Aged care residents across Central and Eastern Sydney PHN are improving their independence and quality of life through a free program offering personal mental health support for people experiencing the early signs of anxiety and/or depression.

Bolton Clarke delivers the NewAccess early intervention mental health coaching program in residential aged care facilities within Central and Eastern Sydney PHN, which is funding the project.

There are 150 residential aged care communities across the region, which stretches from Bondi to Sutherland and Strathfield. The NewAccess aged care program, which launched earlier this year, has already supported residents in 11 communities.

Developed by beyondblue, NewAccess is a free service that provides support for people experiencing anxiety and/or depression due to issues including loneliness, grief or physical ill health, often at key transitional times such as the move into residential aged care.

Australian Institute of Health and Welfare figures show about 45 per cent of people have mild symptoms of depression when first admitted to residential aged care, and more than half of all aged care residents have symptoms of depression (women 53 per cent, men 51 per cent).

New residents with symptoms of depression are twice as likely to have behavioural symptoms that affect their care needs.

Family members can also experience anxiety and depression around the decision to move a loved one into residential care.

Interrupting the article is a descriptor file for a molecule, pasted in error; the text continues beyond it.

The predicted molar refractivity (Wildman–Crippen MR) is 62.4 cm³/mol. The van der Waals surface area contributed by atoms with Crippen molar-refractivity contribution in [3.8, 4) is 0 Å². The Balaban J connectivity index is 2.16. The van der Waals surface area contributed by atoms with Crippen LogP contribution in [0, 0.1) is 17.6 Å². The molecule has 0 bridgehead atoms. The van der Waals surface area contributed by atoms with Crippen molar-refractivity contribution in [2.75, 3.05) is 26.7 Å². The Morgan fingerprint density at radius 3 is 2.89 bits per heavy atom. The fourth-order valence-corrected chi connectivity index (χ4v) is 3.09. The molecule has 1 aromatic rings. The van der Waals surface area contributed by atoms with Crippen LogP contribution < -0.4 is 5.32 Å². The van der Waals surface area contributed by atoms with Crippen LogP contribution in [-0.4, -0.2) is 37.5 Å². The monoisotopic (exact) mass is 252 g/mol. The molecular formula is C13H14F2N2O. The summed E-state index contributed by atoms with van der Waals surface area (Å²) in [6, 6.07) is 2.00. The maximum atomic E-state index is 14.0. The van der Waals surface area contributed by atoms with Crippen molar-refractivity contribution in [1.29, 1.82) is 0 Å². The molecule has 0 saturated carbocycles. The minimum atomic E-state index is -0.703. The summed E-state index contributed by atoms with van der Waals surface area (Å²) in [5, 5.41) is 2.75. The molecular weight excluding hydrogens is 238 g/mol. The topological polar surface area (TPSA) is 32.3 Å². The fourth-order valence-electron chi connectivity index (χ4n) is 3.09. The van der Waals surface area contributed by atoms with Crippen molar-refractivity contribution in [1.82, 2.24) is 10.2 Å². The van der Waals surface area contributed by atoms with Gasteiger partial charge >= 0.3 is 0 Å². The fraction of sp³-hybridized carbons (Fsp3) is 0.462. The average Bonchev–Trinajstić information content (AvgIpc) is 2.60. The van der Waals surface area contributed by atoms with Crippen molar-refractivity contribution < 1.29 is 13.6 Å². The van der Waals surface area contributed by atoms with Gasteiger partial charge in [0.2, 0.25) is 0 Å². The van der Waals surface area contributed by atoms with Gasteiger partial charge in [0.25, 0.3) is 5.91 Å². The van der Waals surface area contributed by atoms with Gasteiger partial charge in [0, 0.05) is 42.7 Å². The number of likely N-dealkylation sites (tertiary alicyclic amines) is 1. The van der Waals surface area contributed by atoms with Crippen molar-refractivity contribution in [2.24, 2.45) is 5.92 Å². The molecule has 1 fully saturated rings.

Signs of anxiety and depression in older people can be masked by dementia. Symptoms often develop gradually and can significantly affect the person’s ability to successfully adapt to their new lifestyle.

Symptoms of anxiety in older people can include increased heart rate, dizziness, withdrawal from or avoiding situations, muscle tension and pain. Symptoms of depression can include withdrawal from family and friends, loss or change of appetite and not enjoying regular activities.

“Depression and anxiety amongst older people can be easily missed,” Bolton Clarke’s NewAccess aged care coach Corinna Borg said.

“Symptoms that would cause concern in a younger person, such as insomnia or social withdrawal, may be disregarded in older people as ‘just getting older’.

“We know that depression can affect memory and concentration too, and people sometimes assume that problems with memory or concentration are due to age-related changes in thinking.”

Mrs Borg said simple changes could make a big difference to the mental health and overall wellbeing of aged care residents.

“Ultimately, mental health is about being cognitively, emotionally and socially healthy,” she said.

“It is vital that aged care residents have access to quality mental health support that is affordable and easy to access.

“Like many physical health problems, the sooner people seek treatment for their mental health issues the sooner they get back to feeling their best – happy, healthy and engaged with their families and community.”

NewAccess coaches provide private, one-on-one sessions with each resident and help them understand the issues causing their distress.

Over six sessions, coaches give residents the skills to manage those issues during the treatment phase and in the future.

Coaches develop a tailored recovery program for each person after their first appointment.

The NewAccess program is also available to families experiencing anxiety after their loved one enters residential care. It is also available to people working in the aged care industry.

To find out more about the NewAccess residential aged care project, phone 1800-010-630 or visit website.

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